National context and quality improvement

Since 2013, one of the key lines of enquiry within the CQC’s well-led domain has been whether providers have robust processes for learning, continuous improvement and innovation. Through systematically embedding Quality Improvement KMPT seeks to provide assurance to CQC we are aware of our areas for improvement and have plans to address these.

Furthermore the NHS Long Term plan is committed to the NHS developing their improvement capabilities, including Quality Improvement skills to improve quality and efficiency and reduce unwarranted variations in performance.

The Kings Fund  defines Quality Improvement as a systematic approach to improving health services based on iterative change, continuous testing and measurement, and empowerment of frontline teams continuously striving to improve how they work. Leaders should support the development of processes, systems and cultures to deliver high-quality care on a continuous basis. 

The Health Foundation  articulates building an organisation-wide approach to improvement is a journey that can take several years and an essential early step is securing the support and commitment of the board for a long-term programme.

Below is the Health Foundation’s Improvement Journey which KMPT are committed to adhere to as part of our Quality Improvement approach;

The improvement journey

Developing an organisational approach to improvement in health is a journey that can take several years. Here are six key steps:

1. Assessing readiness 

How ready is your organisation for improvement. In terms of it's learning climate, infrastructure, governance and leadership? Tools are available to help you assess your readiness and address any gaps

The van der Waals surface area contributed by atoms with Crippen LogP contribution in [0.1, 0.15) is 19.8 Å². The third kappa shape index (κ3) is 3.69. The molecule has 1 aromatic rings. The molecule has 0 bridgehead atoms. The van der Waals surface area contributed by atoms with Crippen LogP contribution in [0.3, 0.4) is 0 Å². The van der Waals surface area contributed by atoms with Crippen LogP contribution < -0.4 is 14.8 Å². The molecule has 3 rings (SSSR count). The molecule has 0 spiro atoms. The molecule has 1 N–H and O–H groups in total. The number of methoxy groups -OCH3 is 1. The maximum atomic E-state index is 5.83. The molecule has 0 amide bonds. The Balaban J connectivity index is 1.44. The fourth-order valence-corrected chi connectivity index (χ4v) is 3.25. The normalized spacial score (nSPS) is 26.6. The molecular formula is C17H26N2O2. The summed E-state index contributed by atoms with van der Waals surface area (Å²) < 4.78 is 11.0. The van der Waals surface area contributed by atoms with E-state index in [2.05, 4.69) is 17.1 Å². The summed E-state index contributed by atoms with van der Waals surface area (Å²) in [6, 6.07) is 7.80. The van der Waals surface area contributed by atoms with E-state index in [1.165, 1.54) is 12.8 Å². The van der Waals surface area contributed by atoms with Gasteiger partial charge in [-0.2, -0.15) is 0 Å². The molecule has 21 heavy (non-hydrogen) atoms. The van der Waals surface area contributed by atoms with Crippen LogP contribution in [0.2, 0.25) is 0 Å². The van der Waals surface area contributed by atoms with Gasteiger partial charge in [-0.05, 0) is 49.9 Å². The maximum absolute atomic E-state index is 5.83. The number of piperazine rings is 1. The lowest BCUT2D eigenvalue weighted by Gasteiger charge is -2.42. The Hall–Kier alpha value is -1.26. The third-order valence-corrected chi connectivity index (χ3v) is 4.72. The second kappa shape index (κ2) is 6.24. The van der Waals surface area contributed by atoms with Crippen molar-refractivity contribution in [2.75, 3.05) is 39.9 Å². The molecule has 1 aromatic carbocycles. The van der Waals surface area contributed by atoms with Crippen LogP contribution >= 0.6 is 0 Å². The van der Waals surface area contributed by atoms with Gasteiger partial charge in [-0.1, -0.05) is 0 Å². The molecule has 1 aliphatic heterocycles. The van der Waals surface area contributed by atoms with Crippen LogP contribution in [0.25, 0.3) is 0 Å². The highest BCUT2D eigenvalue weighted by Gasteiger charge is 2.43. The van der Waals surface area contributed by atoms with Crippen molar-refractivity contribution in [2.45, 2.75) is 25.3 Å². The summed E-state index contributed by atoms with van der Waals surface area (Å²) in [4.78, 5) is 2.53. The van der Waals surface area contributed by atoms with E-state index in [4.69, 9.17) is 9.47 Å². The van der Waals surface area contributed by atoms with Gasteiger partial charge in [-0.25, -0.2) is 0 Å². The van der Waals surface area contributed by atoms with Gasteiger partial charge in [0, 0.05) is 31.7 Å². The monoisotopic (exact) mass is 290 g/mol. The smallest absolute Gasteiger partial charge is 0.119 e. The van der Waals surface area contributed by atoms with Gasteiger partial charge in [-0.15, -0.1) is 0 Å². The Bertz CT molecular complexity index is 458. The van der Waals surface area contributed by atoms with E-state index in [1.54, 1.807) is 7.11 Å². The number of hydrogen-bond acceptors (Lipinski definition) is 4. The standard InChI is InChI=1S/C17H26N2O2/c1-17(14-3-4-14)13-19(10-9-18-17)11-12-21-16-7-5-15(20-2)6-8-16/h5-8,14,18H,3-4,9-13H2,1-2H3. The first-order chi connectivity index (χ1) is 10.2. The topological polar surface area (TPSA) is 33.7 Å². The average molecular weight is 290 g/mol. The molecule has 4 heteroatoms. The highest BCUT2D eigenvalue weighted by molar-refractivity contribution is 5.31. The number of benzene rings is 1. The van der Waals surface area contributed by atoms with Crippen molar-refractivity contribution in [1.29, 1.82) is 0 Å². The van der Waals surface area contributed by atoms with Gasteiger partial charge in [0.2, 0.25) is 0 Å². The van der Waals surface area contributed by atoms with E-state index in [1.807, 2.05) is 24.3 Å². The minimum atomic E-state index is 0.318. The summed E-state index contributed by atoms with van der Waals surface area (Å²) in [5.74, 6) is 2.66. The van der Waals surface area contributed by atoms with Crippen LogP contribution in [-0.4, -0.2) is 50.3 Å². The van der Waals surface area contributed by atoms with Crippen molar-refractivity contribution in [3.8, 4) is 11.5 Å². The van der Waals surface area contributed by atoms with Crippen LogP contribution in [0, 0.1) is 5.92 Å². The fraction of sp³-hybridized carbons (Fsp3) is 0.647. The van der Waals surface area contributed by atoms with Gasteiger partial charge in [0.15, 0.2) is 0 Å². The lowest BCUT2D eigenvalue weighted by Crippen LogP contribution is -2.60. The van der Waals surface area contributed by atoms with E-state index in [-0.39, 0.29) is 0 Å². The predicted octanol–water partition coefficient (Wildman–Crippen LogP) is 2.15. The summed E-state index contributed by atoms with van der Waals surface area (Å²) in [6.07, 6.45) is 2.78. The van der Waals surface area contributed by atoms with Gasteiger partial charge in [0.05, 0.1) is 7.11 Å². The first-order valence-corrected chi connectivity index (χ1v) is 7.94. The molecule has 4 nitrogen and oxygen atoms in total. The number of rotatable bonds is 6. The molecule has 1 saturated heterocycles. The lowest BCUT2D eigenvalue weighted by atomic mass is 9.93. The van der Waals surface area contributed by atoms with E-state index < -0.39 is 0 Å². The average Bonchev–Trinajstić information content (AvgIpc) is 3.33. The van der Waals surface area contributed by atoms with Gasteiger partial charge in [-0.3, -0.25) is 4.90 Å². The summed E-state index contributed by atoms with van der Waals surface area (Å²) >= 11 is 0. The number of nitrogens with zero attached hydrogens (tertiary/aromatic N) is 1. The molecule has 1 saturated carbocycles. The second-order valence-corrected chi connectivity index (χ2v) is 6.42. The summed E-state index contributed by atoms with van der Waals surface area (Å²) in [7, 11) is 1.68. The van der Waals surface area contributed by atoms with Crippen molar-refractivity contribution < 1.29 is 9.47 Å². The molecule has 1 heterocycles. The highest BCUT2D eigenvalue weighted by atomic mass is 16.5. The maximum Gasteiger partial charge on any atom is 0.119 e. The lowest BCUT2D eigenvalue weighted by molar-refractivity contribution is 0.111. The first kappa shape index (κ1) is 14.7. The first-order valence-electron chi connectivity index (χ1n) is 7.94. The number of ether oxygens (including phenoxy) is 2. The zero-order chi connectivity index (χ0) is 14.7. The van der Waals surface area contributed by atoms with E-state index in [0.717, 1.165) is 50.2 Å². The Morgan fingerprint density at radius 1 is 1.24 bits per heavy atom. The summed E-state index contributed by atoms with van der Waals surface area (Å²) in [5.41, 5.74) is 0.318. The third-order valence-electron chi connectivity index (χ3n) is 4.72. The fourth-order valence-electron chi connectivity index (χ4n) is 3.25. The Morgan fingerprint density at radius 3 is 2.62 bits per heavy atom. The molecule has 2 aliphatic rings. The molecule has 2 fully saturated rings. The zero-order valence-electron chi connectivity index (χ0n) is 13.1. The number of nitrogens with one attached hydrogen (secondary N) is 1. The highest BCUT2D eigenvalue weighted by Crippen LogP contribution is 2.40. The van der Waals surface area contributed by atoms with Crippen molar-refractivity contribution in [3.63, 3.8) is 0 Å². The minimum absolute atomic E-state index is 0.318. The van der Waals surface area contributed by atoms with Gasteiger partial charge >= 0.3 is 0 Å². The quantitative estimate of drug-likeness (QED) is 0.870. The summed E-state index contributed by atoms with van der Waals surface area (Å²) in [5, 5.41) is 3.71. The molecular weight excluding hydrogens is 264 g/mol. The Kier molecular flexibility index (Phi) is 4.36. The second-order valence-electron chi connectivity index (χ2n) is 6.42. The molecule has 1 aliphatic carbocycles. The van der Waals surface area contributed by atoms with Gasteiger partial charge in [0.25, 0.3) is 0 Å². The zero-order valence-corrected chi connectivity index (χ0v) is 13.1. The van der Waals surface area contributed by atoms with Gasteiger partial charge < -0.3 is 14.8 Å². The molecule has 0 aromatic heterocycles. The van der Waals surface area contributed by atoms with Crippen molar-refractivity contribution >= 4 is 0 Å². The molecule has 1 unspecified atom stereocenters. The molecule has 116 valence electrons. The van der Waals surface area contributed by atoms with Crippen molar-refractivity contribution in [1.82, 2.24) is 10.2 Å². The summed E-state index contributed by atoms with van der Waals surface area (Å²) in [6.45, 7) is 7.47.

2. Securing Board support

The Board must be confident in and committed t the organisations improvement strategy and to building the skills and infrastructure needed. A strong clinical voice at Board level can help make improvements a priority. 

3. Securing wider organisational buy-in and creating a vision

Staff at all levels need the permission and time to engage in improvement. Consider building in stags, starting with enthusiast then encouraging others to follow. 

4. Developing improvement skills and infrastructure

Teams will need the capability and resources to support improvement Make sure you have the data and systems needed to measure impact and teams have the necessary skills to use them. 

5. Aligning activity

As the improvement programme grows, aligning activity with the organisation's overall strategy is key. Making sure that clinical, managerial and corporate teams are pulling in the same direction should help overcome barriers to improvement. 

6. Sustaining an organisation-wide approach

It takes time for an improvement programme to embed. Maintaining momentum takes as much effort and skill as getting started. The Board must stay focused and supportive in the face of external pressures, despite the uneven pace of improvement.